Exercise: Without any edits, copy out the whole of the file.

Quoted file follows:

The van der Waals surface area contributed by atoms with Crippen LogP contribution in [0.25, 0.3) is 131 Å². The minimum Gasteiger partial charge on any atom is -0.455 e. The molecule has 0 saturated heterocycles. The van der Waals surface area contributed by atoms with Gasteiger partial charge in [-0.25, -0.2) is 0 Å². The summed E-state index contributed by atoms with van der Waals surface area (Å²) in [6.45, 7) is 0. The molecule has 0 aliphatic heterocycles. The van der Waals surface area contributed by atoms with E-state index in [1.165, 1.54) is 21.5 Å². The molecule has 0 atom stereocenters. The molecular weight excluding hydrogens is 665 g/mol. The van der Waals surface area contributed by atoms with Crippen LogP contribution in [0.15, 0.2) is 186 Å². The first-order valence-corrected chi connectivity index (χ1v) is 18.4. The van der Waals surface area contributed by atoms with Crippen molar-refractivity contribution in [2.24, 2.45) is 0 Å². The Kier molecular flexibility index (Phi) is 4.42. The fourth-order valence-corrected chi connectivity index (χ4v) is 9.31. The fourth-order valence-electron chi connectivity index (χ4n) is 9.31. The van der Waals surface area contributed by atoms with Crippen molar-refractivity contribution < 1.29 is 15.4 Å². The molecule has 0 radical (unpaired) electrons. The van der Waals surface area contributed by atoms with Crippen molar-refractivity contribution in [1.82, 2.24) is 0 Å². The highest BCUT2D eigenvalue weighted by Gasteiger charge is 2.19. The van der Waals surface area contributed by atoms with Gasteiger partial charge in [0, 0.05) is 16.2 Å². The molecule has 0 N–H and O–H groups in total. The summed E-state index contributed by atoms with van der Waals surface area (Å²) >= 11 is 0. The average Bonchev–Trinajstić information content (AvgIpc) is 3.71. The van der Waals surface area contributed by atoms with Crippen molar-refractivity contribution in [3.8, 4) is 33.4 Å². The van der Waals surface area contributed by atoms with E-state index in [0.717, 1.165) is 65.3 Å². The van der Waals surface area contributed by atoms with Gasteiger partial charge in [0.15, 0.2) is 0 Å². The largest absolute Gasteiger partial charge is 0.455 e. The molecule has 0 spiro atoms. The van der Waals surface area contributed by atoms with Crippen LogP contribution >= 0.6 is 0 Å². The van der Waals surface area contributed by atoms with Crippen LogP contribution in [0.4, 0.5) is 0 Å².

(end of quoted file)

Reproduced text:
The van der Waals surface area contributed by atoms with Crippen LogP contribution in [0.25, 0.3) is 131 Å². The minimum Gasteiger partial charge on any atom is -0.455 e. The molecule has 0 saturated heterocycles. The van der Waals surface area contributed by atoms with Gasteiger partial charge in [-0.25, -0.2) is 0 Å². The summed E-state index contributed by atoms with van der Waals surface area (Å²) in [6.45, 7) is 0. The molecule has 0 aliphatic heterocycles. The van der Waals surface area contributed by atoms with E-state index in [1.165, 1.54) is 21.5 Å². The molecule has 0 atom stereocenters. The molecular weight excluding hydrogens is 665 g/mol. The van der Waals surface area contributed by atoms with Crippen LogP contribution in [0.15, 0.2) is 186 Å². The first-order valence-corrected chi connectivity index (χ1v) is 18.4. The van der Waals surface area contributed by atoms with Crippen molar-refractivity contribution in [2.24, 2.45) is 0 Å². The Kier molecular flexibility index (Phi) is 4.42. The fourth-order valence-corrected chi connectivity index (χ4v) is 9.31. The fourth-order valence-electron chi connectivity index (χ4n) is 9.31. The van der Waals surface area contributed by atoms with Crippen molar-refractivity contribution < 1.29 is 15.4 Å². The molecule has 0 radical (unpaired) electrons. The van der Waals surface area contributed by atoms with Crippen molar-refractivity contribution in [1.82, 2.24) is 0 Å². The highest BCUT2D eigenvalue weighted by Gasteiger charge is 2.19. The van der Waals surface area contributed by atoms with Gasteiger partial charge in [0, 0.05) is 16.2 Å². The molecule has 0 N–H and O–H groups in total. The summed E-state index contributed by atoms with van der Waals surface area (Å²) >= 11 is 0. The average Bonchev–Trinajstić information content (AvgIpc) is 3.71. The van der Waals surface area contributed by atoms with Crippen molar-refractivity contribution in [3.8, 4) is 33.4 Å². The van der Waals surface area contributed by atoms with E-state index in [0.717, 1.165) is 65.3 Å². The van der Waals surface area contributed by atoms with Gasteiger partial charge in [0.15, 0.2) is 0 Å². The largest absolute Gasteiger partial charge is 0.455 e. The molecule has 0 spiro atoms. The van der Waals surface area contributed by atoms with Crippen LogP contribution >= 0.6 is 0 Å². The van der Waals surface area contributed by atoms with Crippen LogP contribution in [0.4, 0.5) is 0 Å².